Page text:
Isoflurane but not mechanical ventilation promotes extravascular fluid accumulation during crystalloid volume loading

Cara M. Connolly, George C. Kramer, Robert G. Hahn, Neil F. Chaisson, Christer H. Svensén, Robert A. Kirschner, Dennis A. Hastings, David L. Chinkes, Donald S. Prough

    Research output: Contribution to journalArticle

    56 Citations (Scopus)

    Abstract

    Background: The combination of isoflurane anesthesia and mechanical ventilation reduces urinary output and promotes redistribution of a crystalloid bolus into the extravascular space. The authors hypothesized that mechanical ventilation rather than isoflurane causes this alteration. Methods: The fate of a 25-ml/kg, 20-min, 0.9% saline fluid bolus was studied in four different experiments per sheep: while conscious and spontaneously ventilating (CSV), while conscious and mechanically ventilated (CMV), while anesthetized with isoflurane and mechanical ventilated (ISOMV), and while anesthetized with isoflurane and spontaneously ventilating (ISOSV). Results: By calculations based on the indicator dilution and mass balance principles, plasma expansion was similar between protocols. Isoflurane but not mechanical ventilation reduced urinary output and increased interstitial fluid volume (P < 0.001): At 180 min, mean total urinary outputs were 15.6 ± 2.1 and 15.9 ± 2.9 ml/kg in the CSV and CMV protocols and 2.7 ± 0.6 and 3.1 ± 1.1 ml/kg in the ISOSV and ISOMV protocols, respectively. The net changes in extravascular volume, assumed to be interstitial fluid volume, were 8.6 ± 3.3 and 8.1 ± 3.1 ml/kg, and 22.5 ± 1.5 and 22.1 ± 1.6 ml/kg in the corresponding protocols. Volume kinetic analysis demonstrated extravascular fluid accumulation associated with isoflurane anesthesia similar to the calculated interstitial accumulation of 20.2 ± 0.5 and 26.5 ± 0.3 ml/kg in the ISOSV and ISOMV protocols, respectively. Conclusion: Isoflurane, but not mechanical ventilation, decreased urinary excretion and increased interstitial fluid volume. Volume kinetic analysis indicated "third-space" losses due to isoflurane. Perioperative fluid retention may be associated not only with surgical tissue manipulation, but with anesthesia per se.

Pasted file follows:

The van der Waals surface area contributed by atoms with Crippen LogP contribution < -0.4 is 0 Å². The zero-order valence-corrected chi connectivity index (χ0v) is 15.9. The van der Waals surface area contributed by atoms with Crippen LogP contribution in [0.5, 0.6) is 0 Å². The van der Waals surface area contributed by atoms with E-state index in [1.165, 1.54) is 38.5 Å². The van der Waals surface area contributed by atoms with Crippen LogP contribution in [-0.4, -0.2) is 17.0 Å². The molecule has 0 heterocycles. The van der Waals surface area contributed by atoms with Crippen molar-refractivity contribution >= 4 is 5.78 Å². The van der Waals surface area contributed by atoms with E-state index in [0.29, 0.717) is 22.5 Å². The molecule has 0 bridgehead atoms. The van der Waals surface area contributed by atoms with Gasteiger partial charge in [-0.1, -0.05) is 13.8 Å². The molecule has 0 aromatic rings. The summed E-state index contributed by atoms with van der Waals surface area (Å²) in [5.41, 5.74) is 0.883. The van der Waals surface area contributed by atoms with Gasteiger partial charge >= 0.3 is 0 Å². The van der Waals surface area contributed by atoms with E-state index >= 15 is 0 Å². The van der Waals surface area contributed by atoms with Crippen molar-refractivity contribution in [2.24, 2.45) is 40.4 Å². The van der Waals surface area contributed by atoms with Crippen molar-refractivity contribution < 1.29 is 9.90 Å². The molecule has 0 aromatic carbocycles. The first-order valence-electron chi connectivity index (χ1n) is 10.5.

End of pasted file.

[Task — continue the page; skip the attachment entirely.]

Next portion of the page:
Original languageEnglish
    Pages (from-to)670-681
    Number of pages12
    JournalAnesthesiology
    Volume98
    Issue number3
    DOIs
    StatePublished - Mar 1 2003

    Fingerprint

    Isoflurane
    Artificial Respiration
    Extracellular Fluid
    Anesthesia
    crystalloid solutions
    Sheep

    ASJC Scopus subject areas

    • Anesthesiology and Pain Medicine

    Cite this

    Isoflurane but not mechanical ventilation promotes extravascular fluid accumulation during crystalloid volume loading. / Connolly, Cara M.; Kramer, George C.; Hahn, Robert G.; Chaisson, Neil F.; Svensén, Christer H.; Kirschner, Robert A.; Hastings, Dennis A.; Chinkes, David L.; Prough, Donald S.

    In: Anesthesiology, Vol. 98, No. 3, 01.03.2003, p. 670-681.

    Research output: Contribution to journalArticle

    Connolly, Cara M. ; Kramer, George C. ; Hahn, Robert G. ; Chaisson, Neil F. ; Svensén, Christer H. ; Kirschner, Robert A. ; Hastings, Dennis A. ; Chinkes, David L. ; Prough, Donald S. / Isoflurane but not mechanical ventilation promotes extravascular fluid accumulation during crystalloid volume loading. In: Anesthesiology. 2003 ; Vol. 98, No. 3. pp. 670-681.
    @article{edd83ed4135e459db2b142e8755d32a0,
    title = "Isoflurane but not mechanical ventilation promotes extravascular fluid accumulation during crystalloid volume loading",
    abstract = "Background: The combination of isoflurane anesthesia and mechanical ventilation reduces urinary output and promotes redistribution of a crystalloid bolus into the extravascular space. The authors hypothesized that mechanical ventilation rather than isoflurane causes this alteration. Methods: The fate of a 25-ml/kg, 20-min, 0.9{\%} saline fluid bolus was studied in four different experiments per sheep: while conscious and spontaneously ventilating (CSV), while conscious and mechanically ventilated (CMV), while anesthetized with isoflurane and mechanical ventilated (ISOMV), and while anesthetized with isoflurane and spontaneously ventilating (ISOSV). Results: By calculations based on the indicator dilution and mass balance principles, plasma expansion was similar between protocols. Isoflurane but not mechanical ventilation reduced urinary output and increased interstitial fluid volume (P < 0.001): At 180 min, mean total urinary outputs were 15.6 ± 2.1 and 15.9 ± 2.9 ml/kg in the CSV and CMV protocols and 2.7 ± 0.6 and 3.1 ± 1.1 ml/kg in the ISOSV and ISOMV protocols, respectively. The net changes in extravascular volume, assumed to be interstitial fluid volume, were 8.6 ± 3.3 and 8.1 ± 3.1 ml/kg, and 22.5 ± 1.5 and 22.1 ± 1.6 ml/kg in the corresponding protocols. Volume kinetic analysis demonstrated extravascular fluid accumulation associated with isoflurane anesthesia similar to the calculated interstitial accumulation of 20.2 ± 0.5 and 26.5 ± 0.3 ml/kg in the ISOSV and ISOMV protocols, respectively. Conclusion: Isoflurane, but not mechanical ventilation, decreased urinary excretion and increased interstitial fluid volume. Volume kinetic analysis indicated {"}third-space{"} losses due to isoflurane. Perioperative fluid retention may be associated not only with surgical tissue manipulation, but with anesthesia per se.",